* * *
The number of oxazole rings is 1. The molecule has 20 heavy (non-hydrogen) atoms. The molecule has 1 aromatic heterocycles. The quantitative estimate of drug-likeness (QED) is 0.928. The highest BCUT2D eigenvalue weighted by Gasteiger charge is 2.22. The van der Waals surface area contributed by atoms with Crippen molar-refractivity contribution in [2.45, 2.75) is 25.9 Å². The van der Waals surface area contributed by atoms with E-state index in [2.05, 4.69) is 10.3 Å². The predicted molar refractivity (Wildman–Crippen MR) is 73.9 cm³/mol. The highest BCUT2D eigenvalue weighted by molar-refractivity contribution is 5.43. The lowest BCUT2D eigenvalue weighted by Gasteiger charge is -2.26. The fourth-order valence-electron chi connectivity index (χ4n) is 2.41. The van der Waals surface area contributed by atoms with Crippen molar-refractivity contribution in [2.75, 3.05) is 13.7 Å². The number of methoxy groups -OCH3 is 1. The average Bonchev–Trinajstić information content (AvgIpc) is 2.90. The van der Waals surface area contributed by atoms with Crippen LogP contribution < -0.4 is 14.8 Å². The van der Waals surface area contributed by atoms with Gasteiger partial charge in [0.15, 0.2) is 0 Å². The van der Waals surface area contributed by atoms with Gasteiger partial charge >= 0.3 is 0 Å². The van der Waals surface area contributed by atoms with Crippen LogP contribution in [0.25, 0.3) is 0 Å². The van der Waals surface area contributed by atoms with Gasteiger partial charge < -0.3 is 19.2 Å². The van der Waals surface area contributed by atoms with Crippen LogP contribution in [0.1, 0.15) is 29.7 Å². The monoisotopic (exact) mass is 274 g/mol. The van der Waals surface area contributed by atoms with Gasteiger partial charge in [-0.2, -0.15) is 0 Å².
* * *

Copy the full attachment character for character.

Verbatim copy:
The number of oxazole rings is 1. The molecule has 20 heavy (non-hydrogen) atoms. The molecule has 1 aromatic heterocycles. The quantitative estimate of drug-likeness (QED) is 0.928. The highest BCUT2D eigenvalue weighted by Gasteiger charge is 2.22. The van der Waals surface area contributed by atoms with Crippen molar-refractivity contribution in [2.45, 2.75) is 25.9 Å². The van der Waals surface area contributed by atoms with E-state index in [2.05, 4.69) is 10.3 Å². The predicted molar refractivity (Wildman–Crippen MR) is 73.9 cm³/mol. The highest BCUT2D eigenvalue weighted by molar-refractivity contribution is 5.43. The lowest BCUT2D eigenvalue weighted by Gasteiger charge is -2.26. The fourth-order valence-electron chi connectivity index (χ4n) is 2.41. The van der Waals surface area contributed by atoms with Crippen molar-refractivity contribution in [2.75, 3.05) is 13.7 Å². The number of methoxy groups -OCH3 is 1. The average Bonchev–Trinajstić information content (AvgIpc) is 2.90. The van der Waals surface area contributed by atoms with Crippen LogP contribution < -0.4 is 14.8 Å². The van der Waals surface area contributed by atoms with Gasteiger partial charge in [0.15, 0.2) is 0 Å². The van der Waals surface area contributed by atoms with Gasteiger partial charge >= 0.3 is 0 Å². The van der Waals surface area contributed by atoms with Crippen LogP contribution in [0.25, 0.3) is 0 Å². The van der Waals surface area contributed by atoms with Gasteiger partial charge < -0.3 is 19.2 Å². The van der Waals surface area contributed by atoms with Crippen LogP contribution in [0.1, 0.15) is 29.7 Å². The monoisotopic (exact) mass is 274 g/mol. The van der Waals surface area contributed by atoms with Gasteiger partial charge in [-0.2, -0.15) is 0 Å².